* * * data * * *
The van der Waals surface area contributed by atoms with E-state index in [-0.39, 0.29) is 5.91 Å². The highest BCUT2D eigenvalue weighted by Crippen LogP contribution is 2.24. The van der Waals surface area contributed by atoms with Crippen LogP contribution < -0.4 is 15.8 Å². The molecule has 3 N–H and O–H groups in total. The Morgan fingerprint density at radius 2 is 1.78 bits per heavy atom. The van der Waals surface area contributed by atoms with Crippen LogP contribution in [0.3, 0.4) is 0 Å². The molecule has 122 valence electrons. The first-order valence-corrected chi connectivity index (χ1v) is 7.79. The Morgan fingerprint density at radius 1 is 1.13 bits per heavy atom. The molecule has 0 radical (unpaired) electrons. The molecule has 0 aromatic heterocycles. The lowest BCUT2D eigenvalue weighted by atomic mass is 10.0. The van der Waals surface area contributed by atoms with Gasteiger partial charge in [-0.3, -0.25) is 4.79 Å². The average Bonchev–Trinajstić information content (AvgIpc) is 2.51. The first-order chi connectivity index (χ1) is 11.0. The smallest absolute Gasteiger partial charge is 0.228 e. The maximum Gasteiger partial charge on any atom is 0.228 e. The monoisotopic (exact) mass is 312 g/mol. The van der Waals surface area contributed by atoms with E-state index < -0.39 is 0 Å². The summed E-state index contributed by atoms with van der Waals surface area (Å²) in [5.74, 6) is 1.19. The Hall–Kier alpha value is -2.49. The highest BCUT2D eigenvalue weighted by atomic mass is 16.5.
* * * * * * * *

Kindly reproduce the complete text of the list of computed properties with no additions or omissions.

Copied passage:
The van der Waals surface area contributed by atoms with E-state index in [-0.39, 0.29) is 5.91 Å². The highest BCUT2D eigenvalue weighted by Crippen LogP contribution is 2.24. The van der Waals surface area contributed by atoms with Crippen LogP contribution < -0.4 is 15.8 Å². The molecule has 3 N–H and O–H groups in total. The Morgan fingerprint density at radius 2 is 1.78 bits per heavy atom. The van der Waals surface area contributed by atoms with Crippen LogP contribution in [0.3, 0.4) is 0 Å². The molecule has 122 valence electrons. The first-order valence-corrected chi connectivity index (χ1v) is 7.79. The Morgan fingerprint density at radius 1 is 1.13 bits per heavy atom. The molecule has 0 radical (unpaired) electrons. The molecule has 0 aromatic heterocycles. The lowest BCUT2D eigenvalue weighted by atomic mass is 10.0. The van der Waals surface area contributed by atoms with Gasteiger partial charge in [-0.3, -0.25) is 4.79 Å². The average Bonchev–Trinajstić information content (AvgIpc) is 2.51. The first-order chi connectivity index (χ1) is 11.0. The smallest absolute Gasteiger partial charge is 0.228 e. The maximum Gasteiger partial charge on any atom is 0.228 e. The monoisotopic (exact) mass is 312 g/mol. The van der Waals surface area contributed by atoms with E-state index < -0.39 is 0 Å². The summed E-state index contributed by atoms with van der Waals surface area (Å²) in [5.74, 6) is 1.19. The Hall–Kier alpha value is -2.49. The highest BCUT2D eigenvalue weighted by atomic mass is 16.5.